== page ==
PERSISTENT, PERSISTING, a. In botany, continuing without withering; opposed to marcescent; as a persisting stigma; continuing after the corol is withered, as a persistent calyx; continuing after the leaves drop off, as a persistent stipule; remaining on the plant till the fruit is ripe, or till after the summer is over, as a persistent leaf.

PERSISTING, ppr. Continuing in the prosecution of an undertaking; persevering.

PERSISTIVE, a. Steady in pursuit; not receding from a purpose or undertaking; persevering.

PERSON, n. per’sn. [L. persona; said to be compounded of per, through or by, and sonus, sound; a Latin word signifying primarily a mask used by actors on the state.]

1. An individual human being consisting of body and soul. We apply the word to living beings only, possessed of a rational nature; the body when dead is not called a person. It is applied alike to a man, woman or child.

A person is a thinking intelligent being.

2. A man, woman or child, considered as opposed to things, or distinct from them.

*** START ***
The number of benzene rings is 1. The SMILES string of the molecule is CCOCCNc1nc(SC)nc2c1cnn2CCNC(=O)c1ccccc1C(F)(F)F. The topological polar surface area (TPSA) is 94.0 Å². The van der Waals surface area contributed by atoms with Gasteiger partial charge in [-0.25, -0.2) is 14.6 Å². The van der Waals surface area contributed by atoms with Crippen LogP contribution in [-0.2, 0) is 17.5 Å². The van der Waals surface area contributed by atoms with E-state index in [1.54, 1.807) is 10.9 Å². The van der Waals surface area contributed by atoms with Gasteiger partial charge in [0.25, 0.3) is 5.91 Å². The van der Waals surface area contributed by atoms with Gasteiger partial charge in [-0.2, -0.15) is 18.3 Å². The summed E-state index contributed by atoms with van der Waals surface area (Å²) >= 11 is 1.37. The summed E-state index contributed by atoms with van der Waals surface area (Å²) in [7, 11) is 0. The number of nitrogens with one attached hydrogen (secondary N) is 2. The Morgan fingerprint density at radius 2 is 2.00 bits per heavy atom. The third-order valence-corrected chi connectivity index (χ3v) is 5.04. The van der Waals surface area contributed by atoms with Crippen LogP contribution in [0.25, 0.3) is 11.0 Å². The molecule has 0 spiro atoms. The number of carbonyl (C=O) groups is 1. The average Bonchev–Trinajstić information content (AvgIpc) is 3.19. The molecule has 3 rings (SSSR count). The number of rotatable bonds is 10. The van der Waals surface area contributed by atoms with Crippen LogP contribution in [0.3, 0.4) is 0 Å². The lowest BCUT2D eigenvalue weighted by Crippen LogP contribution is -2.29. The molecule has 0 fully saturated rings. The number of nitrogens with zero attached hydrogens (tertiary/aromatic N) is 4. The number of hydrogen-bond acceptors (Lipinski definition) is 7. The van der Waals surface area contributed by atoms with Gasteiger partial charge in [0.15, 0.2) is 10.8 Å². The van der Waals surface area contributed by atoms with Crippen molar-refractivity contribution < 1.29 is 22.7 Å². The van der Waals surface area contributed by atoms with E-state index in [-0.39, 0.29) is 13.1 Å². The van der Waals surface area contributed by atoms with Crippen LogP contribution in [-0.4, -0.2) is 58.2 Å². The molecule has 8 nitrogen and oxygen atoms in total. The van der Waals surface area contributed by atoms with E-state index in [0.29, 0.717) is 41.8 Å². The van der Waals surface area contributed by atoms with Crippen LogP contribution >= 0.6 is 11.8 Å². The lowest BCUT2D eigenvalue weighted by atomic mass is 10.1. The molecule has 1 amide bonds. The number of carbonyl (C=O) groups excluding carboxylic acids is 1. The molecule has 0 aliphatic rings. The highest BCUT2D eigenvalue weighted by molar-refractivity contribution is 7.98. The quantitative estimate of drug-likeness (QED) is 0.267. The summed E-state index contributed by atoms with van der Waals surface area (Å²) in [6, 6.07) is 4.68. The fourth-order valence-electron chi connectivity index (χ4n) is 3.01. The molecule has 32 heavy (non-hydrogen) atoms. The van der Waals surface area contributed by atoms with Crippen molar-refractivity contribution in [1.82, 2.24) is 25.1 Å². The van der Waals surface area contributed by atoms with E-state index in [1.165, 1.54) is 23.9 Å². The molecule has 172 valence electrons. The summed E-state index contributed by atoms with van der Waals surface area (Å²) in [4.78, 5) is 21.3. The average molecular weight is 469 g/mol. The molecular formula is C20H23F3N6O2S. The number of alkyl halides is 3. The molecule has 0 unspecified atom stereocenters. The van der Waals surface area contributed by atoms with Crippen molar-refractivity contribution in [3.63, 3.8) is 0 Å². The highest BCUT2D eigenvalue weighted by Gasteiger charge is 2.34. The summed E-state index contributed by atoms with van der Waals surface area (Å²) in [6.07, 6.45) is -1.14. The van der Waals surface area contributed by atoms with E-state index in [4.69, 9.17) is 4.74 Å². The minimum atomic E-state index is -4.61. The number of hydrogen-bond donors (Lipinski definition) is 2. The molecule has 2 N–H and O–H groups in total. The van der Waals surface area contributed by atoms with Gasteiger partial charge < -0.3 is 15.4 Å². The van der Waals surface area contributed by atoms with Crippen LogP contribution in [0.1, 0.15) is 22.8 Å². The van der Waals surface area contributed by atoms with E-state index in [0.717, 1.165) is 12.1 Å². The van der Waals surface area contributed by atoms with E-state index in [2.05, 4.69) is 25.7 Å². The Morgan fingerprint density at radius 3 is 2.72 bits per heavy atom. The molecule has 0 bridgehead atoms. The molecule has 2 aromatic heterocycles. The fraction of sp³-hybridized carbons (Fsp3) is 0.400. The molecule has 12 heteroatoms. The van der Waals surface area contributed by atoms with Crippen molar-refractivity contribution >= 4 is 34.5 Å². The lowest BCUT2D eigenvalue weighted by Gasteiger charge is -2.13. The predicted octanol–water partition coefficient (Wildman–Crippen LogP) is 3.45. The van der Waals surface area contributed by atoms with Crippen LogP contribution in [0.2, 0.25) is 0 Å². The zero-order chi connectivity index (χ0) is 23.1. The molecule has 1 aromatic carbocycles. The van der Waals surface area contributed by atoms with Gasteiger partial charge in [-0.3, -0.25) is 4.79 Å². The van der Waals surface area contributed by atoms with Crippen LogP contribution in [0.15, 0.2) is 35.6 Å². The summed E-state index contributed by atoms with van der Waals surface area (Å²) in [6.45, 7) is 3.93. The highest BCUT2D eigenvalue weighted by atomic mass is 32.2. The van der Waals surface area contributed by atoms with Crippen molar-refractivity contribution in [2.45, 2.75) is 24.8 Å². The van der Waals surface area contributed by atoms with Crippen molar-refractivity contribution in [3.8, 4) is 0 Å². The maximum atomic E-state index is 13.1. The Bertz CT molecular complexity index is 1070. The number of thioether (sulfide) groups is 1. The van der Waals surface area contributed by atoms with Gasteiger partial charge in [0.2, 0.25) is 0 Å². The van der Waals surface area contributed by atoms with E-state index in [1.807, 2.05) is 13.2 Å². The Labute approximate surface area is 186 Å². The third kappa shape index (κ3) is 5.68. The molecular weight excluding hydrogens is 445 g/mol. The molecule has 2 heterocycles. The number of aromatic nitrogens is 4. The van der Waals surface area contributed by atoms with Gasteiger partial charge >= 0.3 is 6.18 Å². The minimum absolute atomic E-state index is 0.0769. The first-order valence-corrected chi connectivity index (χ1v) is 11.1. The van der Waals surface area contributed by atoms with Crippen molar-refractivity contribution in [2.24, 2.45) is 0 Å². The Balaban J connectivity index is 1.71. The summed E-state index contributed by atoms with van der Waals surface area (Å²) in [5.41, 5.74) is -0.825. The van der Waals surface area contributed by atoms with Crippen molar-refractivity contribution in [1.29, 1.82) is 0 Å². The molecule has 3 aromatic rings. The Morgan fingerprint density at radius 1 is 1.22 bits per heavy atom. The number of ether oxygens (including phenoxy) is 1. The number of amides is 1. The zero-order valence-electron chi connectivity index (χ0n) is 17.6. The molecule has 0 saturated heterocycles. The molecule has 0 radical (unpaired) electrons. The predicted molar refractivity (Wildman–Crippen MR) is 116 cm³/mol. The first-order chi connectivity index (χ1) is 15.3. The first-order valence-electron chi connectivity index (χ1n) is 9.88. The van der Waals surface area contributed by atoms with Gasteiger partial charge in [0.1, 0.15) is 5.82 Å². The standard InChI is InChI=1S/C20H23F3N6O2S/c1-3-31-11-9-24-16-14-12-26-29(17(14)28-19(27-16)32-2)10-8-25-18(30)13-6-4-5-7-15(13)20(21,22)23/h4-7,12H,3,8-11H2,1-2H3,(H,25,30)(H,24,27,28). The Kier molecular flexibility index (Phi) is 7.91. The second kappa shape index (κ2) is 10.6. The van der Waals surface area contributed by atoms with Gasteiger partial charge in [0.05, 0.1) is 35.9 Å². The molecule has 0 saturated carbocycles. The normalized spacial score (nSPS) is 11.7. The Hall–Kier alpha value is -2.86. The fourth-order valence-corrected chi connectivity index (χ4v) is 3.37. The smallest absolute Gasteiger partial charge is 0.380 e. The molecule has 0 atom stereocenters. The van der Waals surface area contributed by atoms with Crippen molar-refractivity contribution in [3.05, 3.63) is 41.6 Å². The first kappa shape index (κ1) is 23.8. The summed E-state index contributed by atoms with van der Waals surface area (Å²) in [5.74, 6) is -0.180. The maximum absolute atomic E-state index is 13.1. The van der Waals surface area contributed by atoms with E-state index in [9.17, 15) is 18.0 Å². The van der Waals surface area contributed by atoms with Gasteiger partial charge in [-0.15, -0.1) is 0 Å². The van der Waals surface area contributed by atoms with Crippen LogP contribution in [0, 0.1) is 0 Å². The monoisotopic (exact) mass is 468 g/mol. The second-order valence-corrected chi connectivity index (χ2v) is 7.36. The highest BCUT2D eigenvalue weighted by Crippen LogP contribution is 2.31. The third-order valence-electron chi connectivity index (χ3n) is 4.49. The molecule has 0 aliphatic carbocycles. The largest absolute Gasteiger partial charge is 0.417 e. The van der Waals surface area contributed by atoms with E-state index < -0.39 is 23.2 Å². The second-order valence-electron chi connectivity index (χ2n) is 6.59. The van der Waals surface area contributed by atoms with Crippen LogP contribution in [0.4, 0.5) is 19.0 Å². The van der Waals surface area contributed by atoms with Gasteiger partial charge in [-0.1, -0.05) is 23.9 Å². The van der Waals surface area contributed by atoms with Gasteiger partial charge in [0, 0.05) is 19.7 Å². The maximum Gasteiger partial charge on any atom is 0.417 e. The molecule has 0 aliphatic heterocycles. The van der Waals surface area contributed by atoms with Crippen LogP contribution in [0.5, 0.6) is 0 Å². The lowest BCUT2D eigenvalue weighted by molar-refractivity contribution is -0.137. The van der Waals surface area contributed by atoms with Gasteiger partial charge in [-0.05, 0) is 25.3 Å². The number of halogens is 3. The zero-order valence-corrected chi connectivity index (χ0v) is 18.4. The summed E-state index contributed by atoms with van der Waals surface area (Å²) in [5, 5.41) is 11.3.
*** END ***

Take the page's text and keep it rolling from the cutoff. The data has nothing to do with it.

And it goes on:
A zeal for persons is far more easy to be perverted, than a zeal for things.

3. A human being, considered with respect to the living body or corporeal existence only. The form of her person is elegant.

You’ll find her person difficult to gain.

The rebels maintained the fight for a small time, and for their persons showed no want of courage.

4. A human being, indefinitely; one; a man. Let a person’s attainments be never so great, he should remember he is frail and imperfect.

5. A human being represented in dialogue, fiction, or on the state; character. A player appears in the person of king Lear.

These tables, Cicero pronounced under the person of Crassus, were of more use and authority than all the books of the philosophers.

6. Character of office.

How different is the same man from himself, as he sustains the person of a magistrate and that of a friend.

7. In grammar, the nominative to a verb; the agent that performs or the patient that suffers any thing affirmed by a verb; as, I write; he is smitten; she is beloved; the rain descends in torrents. I, thou or you, he, she or it, are called the first, second and third persons. Hence we apply the word person to the termination or modified form of the verb used in connection with the persons; as the first or the third person of the verb; the verb is in the second person.

8. In law, an artificial person, is a corporation or body politic.

In person, by one’s self; with bodily presence; not be representative.

The king in person visits all around.

PERSON, v.t. To represent as a person; to make to resemble; to image. [Not in use.]